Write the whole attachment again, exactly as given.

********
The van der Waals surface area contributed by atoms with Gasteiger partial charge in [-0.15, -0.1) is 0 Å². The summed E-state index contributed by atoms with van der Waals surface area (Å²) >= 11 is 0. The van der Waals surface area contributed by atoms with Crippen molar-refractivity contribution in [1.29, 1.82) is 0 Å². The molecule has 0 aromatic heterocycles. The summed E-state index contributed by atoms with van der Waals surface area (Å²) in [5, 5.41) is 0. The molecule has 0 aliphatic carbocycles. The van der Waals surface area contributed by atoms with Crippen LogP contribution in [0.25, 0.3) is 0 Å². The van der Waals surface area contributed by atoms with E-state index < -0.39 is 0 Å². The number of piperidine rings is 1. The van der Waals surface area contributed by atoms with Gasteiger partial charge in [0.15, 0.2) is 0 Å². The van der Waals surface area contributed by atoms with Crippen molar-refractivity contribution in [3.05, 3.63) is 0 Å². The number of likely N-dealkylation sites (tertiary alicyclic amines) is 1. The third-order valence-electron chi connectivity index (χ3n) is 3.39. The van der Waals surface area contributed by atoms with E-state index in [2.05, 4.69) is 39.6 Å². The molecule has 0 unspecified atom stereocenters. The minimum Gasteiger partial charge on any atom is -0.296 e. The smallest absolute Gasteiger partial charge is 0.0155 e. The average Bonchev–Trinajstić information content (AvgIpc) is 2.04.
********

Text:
The van der Waals surface area contributed by atoms with Gasteiger partial charge in [-0.15, -0.1) is 0 Å². The summed E-state index contributed by atoms with van der Waals surface area (Å²) >= 11 is 0. The van der Waals surface area contributed by atoms with Crippen molar-refractivity contribution in [1.29, 1.82) is 0 Å². The molecule has 0 aromatic heterocycles. The summed E-state index contributed by atoms with van der Waals surface area (Å²) in [5, 5.41) is 0. The molecule has 0 aliphatic carbocycles. The van der Waals surface area contributed by atoms with Crippen LogP contribution in [0.25, 0.3) is 0 Å². The van der Waals surface area contributed by atoms with E-state index < -0.39 is 0 Å². The number of piperidine rings is 1. The van der Waals surface area contributed by atoms with Gasteiger partial charge in [0.15, 0.2) is 0 Å². The van der Waals surface area contributed by atoms with Crippen molar-refractivity contribution in [3.05, 3.63) is 0 Å². The number of likely N-dealkylation sites (tertiary alicyclic amines) is 1. The third-order valence-electron chi connectivity index (χ3n) is 3.39. The van der Waals surface area contributed by atoms with E-state index in [2.05, 4.69) is 39.6 Å². The molecule has 0 unspecified atom stereocenters. The minimum Gasteiger partial charge on any atom is -0.296 e. The smallest absolute Gasteiger partial charge is 0.0155 e. The average Bonchev–Trinajstić information content (AvgIpc) is 2.04.